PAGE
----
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Square up


Mike Ward

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I just wanted to ask how, after forging, you get your ricasso area flat and square/parallel to each other. And how close do you call it, within a thousandth? Less? Do you use files and patience? Sandpaper and a flat surface? Disc grinders on low speed? Belt grinder? 

I’ve done it with my grizzly 2x72 freehand before and spent today with files working on another. Just wondering if people have ways that work for them that might work for me. 

Thanks

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My forging skills have gotten much better and I now use a planishing hammer to get the sides pretty flat and parallel. To get the top and bottoms of the ricasso parallel, I simply use a straight edge and grind to the scribed line.

Here's how I suggest you do the entire rough grind operation.

If you do not have a surface grinder, simply repeat the flattening on the 2x72 on the other side.

Edited by Joshua States

“So I'm lightin' out for the territory, ahead of the scared and the weak and the mean spirited, because Aunt Sally is fixin’ to adopt me and civilize me, and I can't stand it. I've been there before.”

The only bad experience is the one from which you learn nothing.  

 

Josh

http://www.dosgatosdesignsllc.com/#!

https://www.youtube.com/channel/UCdJMFMqnbLYqv965xd64vYg

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On 5/28/2019 at 4:44 AM, Alan Longmire said:

I just eyeball it.  

There is that.

I generally like my ricasso to be either 1 inch or 3/4 inch from spine to choil depending on the blade size. So once I get the spine straight. I just use a straight edge (I have two steel rulers, one is 1" wide the other 3/4") to scribe a line to grind to. As for uniform thickness, a surface grinder helps, but if you don't have one, just try and make sure the sides bevel the same as each other. A lot of my ricassos are not the same thickness at the spine as they are at the choil. I really don't like deep plunge cuts so I taper my ricasso a little. It makes fitting the guard a little trickier, but I have a solution for that too. I cut 4 shoulders in my tang to fit the guard to. That way it doesn't matter if the ricasso cross section is a rectangle, a trapezoid, or a diamond shape. it all fits up against the face of the guard seamlessly.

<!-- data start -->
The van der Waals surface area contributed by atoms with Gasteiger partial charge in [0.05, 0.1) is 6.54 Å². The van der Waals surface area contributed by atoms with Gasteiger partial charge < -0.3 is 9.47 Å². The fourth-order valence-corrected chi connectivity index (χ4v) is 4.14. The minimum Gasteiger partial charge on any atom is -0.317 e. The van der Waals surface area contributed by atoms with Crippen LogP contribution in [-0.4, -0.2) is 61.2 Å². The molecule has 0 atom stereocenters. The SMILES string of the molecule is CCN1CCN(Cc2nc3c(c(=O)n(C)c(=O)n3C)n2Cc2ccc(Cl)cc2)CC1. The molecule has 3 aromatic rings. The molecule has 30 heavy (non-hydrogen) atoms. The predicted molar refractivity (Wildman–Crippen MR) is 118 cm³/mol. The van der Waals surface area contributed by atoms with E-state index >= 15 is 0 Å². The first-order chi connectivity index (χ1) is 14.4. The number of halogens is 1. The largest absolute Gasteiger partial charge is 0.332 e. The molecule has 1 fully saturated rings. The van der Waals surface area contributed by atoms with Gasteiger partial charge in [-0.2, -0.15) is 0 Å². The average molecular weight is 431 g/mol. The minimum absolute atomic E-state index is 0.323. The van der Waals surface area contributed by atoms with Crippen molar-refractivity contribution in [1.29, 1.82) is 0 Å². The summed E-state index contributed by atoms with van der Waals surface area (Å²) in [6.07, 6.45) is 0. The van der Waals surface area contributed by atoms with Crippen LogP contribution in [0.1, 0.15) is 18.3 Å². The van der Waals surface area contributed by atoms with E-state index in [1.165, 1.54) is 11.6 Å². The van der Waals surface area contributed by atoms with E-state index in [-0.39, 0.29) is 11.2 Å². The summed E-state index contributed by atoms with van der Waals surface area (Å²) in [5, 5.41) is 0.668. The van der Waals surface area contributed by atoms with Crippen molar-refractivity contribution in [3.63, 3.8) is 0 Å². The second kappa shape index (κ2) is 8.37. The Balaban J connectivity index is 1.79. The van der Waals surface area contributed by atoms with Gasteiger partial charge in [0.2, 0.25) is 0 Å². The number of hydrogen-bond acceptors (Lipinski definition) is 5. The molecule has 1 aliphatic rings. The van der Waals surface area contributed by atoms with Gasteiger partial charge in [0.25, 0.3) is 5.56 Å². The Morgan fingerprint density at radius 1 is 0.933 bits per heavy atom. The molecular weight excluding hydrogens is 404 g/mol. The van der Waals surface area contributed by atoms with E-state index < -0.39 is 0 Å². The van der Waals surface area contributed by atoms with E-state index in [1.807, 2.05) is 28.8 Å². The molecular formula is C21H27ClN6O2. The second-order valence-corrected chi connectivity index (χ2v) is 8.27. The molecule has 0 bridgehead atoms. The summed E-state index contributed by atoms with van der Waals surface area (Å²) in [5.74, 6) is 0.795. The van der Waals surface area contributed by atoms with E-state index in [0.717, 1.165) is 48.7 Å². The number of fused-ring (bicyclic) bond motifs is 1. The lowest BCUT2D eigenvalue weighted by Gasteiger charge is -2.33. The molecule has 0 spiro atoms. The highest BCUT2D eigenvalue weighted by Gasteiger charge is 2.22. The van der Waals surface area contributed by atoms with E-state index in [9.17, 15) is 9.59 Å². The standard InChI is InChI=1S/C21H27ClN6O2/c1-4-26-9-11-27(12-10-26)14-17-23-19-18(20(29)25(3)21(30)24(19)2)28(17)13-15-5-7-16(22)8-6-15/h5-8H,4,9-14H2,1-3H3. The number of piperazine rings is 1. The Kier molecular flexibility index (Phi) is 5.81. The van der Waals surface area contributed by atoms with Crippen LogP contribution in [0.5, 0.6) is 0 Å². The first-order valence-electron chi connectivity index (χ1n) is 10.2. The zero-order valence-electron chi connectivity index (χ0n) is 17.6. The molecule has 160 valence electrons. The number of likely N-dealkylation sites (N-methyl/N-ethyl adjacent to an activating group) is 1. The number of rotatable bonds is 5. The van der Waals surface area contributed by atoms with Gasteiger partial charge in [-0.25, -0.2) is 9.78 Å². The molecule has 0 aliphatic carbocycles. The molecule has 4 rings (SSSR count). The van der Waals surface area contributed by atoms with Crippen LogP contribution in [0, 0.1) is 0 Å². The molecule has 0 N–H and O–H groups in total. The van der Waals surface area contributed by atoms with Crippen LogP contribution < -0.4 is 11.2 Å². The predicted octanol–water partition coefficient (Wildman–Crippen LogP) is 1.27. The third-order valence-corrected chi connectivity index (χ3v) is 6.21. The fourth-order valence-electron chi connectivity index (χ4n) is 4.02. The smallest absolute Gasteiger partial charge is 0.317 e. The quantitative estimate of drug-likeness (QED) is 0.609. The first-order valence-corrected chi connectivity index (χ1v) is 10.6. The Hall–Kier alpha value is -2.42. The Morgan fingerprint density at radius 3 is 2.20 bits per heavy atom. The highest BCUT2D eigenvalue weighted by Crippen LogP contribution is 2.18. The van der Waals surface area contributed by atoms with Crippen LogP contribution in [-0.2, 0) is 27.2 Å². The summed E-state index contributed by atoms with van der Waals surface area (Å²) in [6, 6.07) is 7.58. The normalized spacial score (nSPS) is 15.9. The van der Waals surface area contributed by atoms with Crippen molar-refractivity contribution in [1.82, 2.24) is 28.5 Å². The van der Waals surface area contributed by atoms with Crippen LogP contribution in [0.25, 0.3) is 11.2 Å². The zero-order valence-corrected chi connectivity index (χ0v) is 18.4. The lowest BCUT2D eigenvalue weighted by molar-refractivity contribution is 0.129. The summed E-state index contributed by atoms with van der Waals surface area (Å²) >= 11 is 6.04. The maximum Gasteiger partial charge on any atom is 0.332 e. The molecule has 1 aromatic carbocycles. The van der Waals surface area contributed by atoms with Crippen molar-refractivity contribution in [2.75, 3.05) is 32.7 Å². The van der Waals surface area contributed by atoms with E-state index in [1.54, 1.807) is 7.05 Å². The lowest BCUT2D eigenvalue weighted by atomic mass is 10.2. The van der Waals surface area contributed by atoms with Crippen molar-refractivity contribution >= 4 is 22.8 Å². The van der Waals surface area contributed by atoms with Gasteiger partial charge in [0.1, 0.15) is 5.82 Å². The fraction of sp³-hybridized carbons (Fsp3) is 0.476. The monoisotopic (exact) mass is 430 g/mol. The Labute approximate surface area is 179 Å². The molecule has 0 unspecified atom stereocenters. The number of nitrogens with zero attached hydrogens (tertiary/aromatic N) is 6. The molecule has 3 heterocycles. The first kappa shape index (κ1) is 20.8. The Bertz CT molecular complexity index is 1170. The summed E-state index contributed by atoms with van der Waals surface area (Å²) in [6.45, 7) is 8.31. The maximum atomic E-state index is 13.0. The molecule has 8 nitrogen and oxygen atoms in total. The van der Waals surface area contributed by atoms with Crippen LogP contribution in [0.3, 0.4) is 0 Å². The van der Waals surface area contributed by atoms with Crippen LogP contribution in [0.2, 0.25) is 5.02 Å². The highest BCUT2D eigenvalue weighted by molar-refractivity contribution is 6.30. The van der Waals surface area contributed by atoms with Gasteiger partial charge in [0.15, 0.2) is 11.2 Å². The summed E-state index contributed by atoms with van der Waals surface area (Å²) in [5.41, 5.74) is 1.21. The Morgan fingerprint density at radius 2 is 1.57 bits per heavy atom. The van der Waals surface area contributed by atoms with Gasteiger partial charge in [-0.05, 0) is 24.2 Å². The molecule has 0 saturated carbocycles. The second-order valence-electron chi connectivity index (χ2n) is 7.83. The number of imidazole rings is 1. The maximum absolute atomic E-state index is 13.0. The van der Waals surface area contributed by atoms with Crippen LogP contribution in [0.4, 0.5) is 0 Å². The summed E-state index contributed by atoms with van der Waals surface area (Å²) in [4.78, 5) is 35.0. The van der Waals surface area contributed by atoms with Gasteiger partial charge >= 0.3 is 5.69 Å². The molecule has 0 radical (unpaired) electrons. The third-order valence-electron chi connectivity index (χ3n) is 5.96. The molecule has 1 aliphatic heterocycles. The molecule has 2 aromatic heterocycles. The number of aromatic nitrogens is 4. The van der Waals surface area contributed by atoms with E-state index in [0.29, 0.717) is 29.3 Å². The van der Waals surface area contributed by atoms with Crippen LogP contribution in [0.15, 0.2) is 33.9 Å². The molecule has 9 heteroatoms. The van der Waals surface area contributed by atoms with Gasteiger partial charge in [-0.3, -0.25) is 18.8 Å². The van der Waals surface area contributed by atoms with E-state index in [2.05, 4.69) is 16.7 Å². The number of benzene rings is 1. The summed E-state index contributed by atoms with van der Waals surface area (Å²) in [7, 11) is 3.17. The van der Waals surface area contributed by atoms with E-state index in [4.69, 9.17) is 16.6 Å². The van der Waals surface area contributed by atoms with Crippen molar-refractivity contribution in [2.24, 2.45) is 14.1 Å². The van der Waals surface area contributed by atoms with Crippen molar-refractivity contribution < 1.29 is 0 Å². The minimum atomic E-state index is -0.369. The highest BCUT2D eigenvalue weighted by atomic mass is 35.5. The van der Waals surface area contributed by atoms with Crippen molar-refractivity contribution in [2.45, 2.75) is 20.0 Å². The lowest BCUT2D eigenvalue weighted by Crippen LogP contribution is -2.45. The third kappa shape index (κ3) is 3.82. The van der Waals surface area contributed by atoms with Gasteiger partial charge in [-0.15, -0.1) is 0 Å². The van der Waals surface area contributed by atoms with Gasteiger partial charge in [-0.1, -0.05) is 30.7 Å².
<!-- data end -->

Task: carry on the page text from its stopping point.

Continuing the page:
“So I'm lightin' out for the territory, ahead of the scared and the weak and the mean spirited, because Aunt Sally is fixin’ to adopt me and civilize me, and I can't stand it. I've been there before.”

The only bad experience is the one from which you learn nothing.  

 

Josh

http://www.dosgatosdesignsllc.com/#!

https://www.youtube.com/channel/UCdJMFMqnbLYqv965xd64vYg

J.States Bladesmith | Facebook

https://www.facebook.com/dos.gatos.71

https://www.etsy.com/shop/JStatesBladesmith

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7 hours ago, Joshua States said:

I cut 4 shoulders in my tang to fit the guard to.

I’ve seen that done before and I’ve been meaning to try it, but the blades I’ve been making are not thick enough to do it. I did go back and watched all of your videos and I think starting with thicker stock for a bigger blade would let me not have to hit the ricasso area as much. And/or make a flatter to try.

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